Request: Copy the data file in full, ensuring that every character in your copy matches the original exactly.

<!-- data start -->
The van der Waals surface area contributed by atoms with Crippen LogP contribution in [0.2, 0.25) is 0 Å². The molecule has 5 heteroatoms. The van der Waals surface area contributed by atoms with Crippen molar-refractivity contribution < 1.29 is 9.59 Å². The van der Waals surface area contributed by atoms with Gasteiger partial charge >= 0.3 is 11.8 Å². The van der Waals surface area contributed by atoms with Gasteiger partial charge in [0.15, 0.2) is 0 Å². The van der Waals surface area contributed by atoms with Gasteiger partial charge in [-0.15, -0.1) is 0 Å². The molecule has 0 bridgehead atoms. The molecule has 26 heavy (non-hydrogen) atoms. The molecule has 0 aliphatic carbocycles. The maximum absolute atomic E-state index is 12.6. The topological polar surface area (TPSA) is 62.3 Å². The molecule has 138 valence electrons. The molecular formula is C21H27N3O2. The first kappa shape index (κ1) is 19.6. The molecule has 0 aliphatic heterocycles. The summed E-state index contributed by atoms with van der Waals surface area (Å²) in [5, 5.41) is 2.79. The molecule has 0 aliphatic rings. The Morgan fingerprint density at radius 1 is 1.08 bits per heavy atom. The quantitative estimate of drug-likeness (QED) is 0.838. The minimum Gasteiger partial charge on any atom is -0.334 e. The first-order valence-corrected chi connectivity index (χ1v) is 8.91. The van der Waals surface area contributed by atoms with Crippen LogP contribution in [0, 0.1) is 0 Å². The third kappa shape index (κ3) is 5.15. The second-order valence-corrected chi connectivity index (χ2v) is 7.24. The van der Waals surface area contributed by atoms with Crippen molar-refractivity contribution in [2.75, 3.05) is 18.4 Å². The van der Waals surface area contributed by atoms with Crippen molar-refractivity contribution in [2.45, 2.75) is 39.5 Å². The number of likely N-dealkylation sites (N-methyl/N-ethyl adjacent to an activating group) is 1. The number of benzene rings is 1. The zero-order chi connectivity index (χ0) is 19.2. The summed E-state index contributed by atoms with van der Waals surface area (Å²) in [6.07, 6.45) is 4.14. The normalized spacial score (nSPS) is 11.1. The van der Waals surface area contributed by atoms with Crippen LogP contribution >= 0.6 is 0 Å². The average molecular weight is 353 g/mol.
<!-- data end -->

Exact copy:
The van der Waals surface area contributed by atoms with Crippen LogP contribution in [0.2, 0.25) is 0 Å². The molecule has 5 heteroatoms. The van der Waals surface area contributed by atoms with Crippen molar-refractivity contribution < 1.29 is 9.59 Å². The van der Waals surface area contributed by atoms with Gasteiger partial charge >= 0.3 is 11.8 Å². The van der Waals surface area contributed by atoms with Gasteiger partial charge in [0.15, 0.2) is 0 Å². The van der Waals surface area contributed by atoms with Gasteiger partial charge in [-0.15, -0.1) is 0 Å². The molecule has 0 bridgehead atoms. The molecule has 26 heavy (non-hydrogen) atoms. The molecule has 0 aliphatic carbocycles. The maximum absolute atomic E-state index is 12.6. The topological polar surface area (TPSA) is 62.3 Å². The molecule has 138 valence electrons. The molecular formula is C21H27N3O2. The first kappa shape index (κ1) is 19.6. The molecule has 0 aliphatic heterocycles. The summed E-state index contributed by atoms with van der Waals surface area (Å²) in [5, 5.41) is 2.79. The molecule has 0 aliphatic rings. The Morgan fingerprint density at radius 1 is 1.08 bits per heavy atom. The quantitative estimate of drug-likeness (QED) is 0.838. The minimum Gasteiger partial charge on any atom is -0.334 e. The first-order valence-corrected chi connectivity index (χ1v) is 8.91. The van der Waals surface area contributed by atoms with Crippen LogP contribution in [0, 0.1) is 0 Å². The third kappa shape index (κ3) is 5.15. The second-order valence-corrected chi connectivity index (χ2v) is 7.24. The van der Waals surface area contributed by atoms with Crippen molar-refractivity contribution in [2.75, 3.05) is 18.4 Å². The van der Waals surface area contributed by atoms with Crippen molar-refractivity contribution in [2.45, 2.75) is 39.5 Å². The number of likely N-dealkylation sites (N-methyl/N-ethyl adjacent to an activating group) is 1. The number of benzene rings is 1. The zero-order chi connectivity index (χ0) is 19.2. The summed E-state index contributed by atoms with van der Waals surface area (Å²) in [6.07, 6.45) is 4.14. The normalized spacial score (nSPS) is 11.1. The van der Waals surface area contributed by atoms with Crippen LogP contribution >= 0.6 is 0 Å². The average molecular weight is 353 g/mol.